Scottish Borders Council has been awarded more than £400,000 from the Big Lottery Fund to continue tackling domestic abuse.
The money will be used to support domestic abuse victims in the area over the next three years.
The Pathway project helps provide advocacy support and community adult support, as well as funding a domestic abuse court advocate and a worker to support victims to help shape services in the Scottish Borders.
More than 900 incidents of domestic abuse were reported in the Borders in 2015 and 2016.
We are delighted with this award from The Big Lottery Fund for our Pathways project. It is testament to the hard work of all our current services and the fact that domestic abuse is still a significant issue in the Scottish Borders.
Police are encouraging people who have experienced domestic abuse to contact them to receive help.Read the full story ›
Cumbria Police have launched a campaign providing reassurance to people suffering domestic abuse that help is available in the county.Read the full story ›
Kevin Storey, a former Police Scotland officer based in the Scottish Borders, has been jailed for a number of crimes against women.Read the full story ›
A woman who was abused by her ex-partner has decided to tell her story to encourage other victims to report abuse.
Joy Sayers, 38, from Penrith was abused by her ex-partner. She was left with facial bruising, loss of hair, scratches and grazes to her arms, legs and forehead.
“I would like to encourage anyone who has experienced domestic abuse to come forward so that they can seek justice, and hopefully reduce the risk of it happening to another woman.
“The violence was awful, but the hardest part for me has been the aftermath. Some people in Penrith have accused me of lying and a number of so called friends have taken his side. I never expected this kind of reaction to being assaulted, and the last few months have been incredibly difficult for me.
“However I was determined to see him prosecuted as what he did to me was completely wrong, particularly as our young sons were in the house at the time. Although I would never say anything negative to them about their father, it is important to me that they do not grow up believing that violence is acceptable.
“This is the first time I have ever experienced anything like this – the physical violence was completely out of the blue. It was such a shock and I was really scared to talk to the police about it. However I would like to urge women in a similar position to report violence in the home as no one should have to accept it as part of their life.”
In March the incident was reported to Cumbria Police by a member of the public.
Since then her ex-partner Michael Jacques, 50, from Penrith, has been sentenced to 140 days in prison, which has been suspended for 12 months. He must pay £150 compensation, £190 court costs and complete 60 hours community service.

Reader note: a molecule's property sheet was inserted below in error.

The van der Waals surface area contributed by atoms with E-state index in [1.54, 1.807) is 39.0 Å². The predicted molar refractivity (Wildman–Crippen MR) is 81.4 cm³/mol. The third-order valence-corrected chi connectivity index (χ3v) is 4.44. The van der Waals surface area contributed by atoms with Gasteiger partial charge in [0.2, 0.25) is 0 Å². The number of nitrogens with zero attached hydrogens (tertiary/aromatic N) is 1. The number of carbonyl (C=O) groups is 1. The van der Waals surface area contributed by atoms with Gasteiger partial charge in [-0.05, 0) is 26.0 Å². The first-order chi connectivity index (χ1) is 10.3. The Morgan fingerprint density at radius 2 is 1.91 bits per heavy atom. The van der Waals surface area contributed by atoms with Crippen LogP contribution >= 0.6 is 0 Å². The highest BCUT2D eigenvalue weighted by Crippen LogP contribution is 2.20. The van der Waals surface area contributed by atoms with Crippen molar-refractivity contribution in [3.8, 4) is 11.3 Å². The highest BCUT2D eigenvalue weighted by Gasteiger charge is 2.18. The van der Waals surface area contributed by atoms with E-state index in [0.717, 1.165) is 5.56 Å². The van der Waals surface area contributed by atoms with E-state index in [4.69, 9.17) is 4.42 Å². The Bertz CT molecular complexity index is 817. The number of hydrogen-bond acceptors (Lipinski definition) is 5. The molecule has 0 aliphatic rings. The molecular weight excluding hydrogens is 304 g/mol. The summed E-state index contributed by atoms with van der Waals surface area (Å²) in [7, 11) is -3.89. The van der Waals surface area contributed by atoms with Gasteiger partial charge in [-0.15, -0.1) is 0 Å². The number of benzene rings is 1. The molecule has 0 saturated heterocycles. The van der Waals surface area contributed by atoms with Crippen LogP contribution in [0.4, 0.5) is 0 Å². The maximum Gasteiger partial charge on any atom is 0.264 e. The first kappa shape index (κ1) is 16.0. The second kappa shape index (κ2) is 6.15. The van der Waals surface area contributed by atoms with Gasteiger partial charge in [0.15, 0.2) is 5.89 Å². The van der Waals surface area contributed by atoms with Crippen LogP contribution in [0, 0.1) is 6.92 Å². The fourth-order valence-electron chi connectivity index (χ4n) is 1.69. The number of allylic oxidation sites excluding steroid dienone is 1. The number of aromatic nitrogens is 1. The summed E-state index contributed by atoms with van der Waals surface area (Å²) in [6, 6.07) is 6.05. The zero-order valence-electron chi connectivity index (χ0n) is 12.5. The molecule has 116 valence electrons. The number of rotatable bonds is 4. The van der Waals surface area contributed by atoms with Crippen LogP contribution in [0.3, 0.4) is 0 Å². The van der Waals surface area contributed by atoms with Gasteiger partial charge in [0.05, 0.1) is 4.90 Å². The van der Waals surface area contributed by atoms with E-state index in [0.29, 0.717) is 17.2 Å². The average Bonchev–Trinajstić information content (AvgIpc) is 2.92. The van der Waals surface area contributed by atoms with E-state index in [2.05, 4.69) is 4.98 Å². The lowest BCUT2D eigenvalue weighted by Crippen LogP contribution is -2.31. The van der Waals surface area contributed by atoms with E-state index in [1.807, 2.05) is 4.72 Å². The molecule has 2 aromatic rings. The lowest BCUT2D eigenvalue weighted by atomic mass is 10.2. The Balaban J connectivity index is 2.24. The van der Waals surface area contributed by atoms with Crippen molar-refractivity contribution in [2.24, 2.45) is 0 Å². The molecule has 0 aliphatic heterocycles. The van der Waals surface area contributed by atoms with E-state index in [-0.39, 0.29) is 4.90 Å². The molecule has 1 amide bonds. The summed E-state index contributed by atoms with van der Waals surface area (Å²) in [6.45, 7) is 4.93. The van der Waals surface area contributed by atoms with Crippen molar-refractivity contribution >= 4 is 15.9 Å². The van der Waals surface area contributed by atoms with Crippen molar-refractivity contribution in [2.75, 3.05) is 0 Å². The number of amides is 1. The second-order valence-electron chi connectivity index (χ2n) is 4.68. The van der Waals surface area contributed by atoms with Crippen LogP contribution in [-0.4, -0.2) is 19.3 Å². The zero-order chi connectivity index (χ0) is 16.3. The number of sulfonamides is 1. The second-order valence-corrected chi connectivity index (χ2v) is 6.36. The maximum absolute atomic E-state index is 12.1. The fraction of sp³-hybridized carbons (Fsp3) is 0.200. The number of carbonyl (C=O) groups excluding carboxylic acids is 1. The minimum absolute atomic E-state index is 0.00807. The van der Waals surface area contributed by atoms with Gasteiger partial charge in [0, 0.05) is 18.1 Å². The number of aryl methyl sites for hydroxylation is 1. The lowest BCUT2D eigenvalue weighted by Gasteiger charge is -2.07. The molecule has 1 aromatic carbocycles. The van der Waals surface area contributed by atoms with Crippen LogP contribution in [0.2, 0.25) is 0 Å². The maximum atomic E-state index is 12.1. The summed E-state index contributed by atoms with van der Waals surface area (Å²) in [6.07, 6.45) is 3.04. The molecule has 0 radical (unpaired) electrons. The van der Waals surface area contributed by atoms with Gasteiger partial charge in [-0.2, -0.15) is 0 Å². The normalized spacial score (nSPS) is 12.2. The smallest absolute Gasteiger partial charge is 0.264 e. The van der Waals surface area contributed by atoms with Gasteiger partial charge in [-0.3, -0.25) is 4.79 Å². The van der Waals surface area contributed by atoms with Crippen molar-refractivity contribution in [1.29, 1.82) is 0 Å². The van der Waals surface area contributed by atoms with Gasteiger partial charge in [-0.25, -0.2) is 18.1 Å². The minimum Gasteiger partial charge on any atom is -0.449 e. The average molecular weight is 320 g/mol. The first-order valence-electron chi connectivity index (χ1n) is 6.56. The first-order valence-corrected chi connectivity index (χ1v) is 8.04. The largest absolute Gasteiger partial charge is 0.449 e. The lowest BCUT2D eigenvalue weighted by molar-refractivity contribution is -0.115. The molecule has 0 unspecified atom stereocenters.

“I am pleased that Jacques has been punished for his actions. Domestic violence will not be tolerated in Cumbria – no one should have to live in fear in their own homes. I would encourage anyone who has any concerns to get in touch; all reports will be dealt with sensitively and professionally.”
Domestic violence should not be tolerated during the World Cup or at any other time. Find out where help is available and how to report it.Read the full story ›
Cumbria Police isworking to reduce the number of domestic violence incidents during this year's World Cup. Research shows that during major football tournaments domestic violence can increase.
Research released as part of the Woman's Aid campaign showed that across England during the 2010 World Cup:
- Domestic violence increased by 27.7 per cent when England beat Slovenia 1-0.
- Household violence increased by 31.5 per cent when England were knocked out losing 4-1 to Germany.
“It is a sad fact that historically, domestic violence increases during such events as the World Cup. Therefore putting in place schemes such as these is to be welcomed. I believe we must all do what we can to reinforce the message that this sort of behaviour will not be tolerated, and in order to achieve this partners and agencies, along with Cumbria Constabulary, must work together to reach as many groups as possible.”
Cumbria Police say they will be running a crackdown on domestic violence during the World Cup.
When the tournament was last staged back in 2010, reported incidents doubled during the course of the competition compared with the same period of time the previous year.
The force says that domestic violence will not be tolerated, and they are working with a wide range of support services to provide help for victims.
A report for the Police and Crime Commissioner for Cumbria has concluded more needs to be done to help victims of domestic violence.
In the UK a quarter of all women will be the victims of domestic violence in their lifetime.
In Cumbria there were more than 6,500 incidents in the last year alone.
That's a rise of 1.6% on the previous twelve months.
The man who commissioned the report is Cumbria's crime commissioner Richard Rhodes.
Earlier Pam Royle asked him why domestic violence is an increasing problem in the county.
If you or someone you know are the victims of domestic abuse there are people to turn to if you need help.
The police can be contacted on 101 or Crimestoppers anonymously on 0800 555 111.
Charities that can help include
Refuge - Freephone 0808 2000 247
Safety Net - 01228 515859
Let Go - North Office (Carlisle) - 01228 633640
West Office (Workington) – 01900 842991 & 01900 842992
South Office (Ulverston) – 01229 582386
Carlisle Key - 01228 595566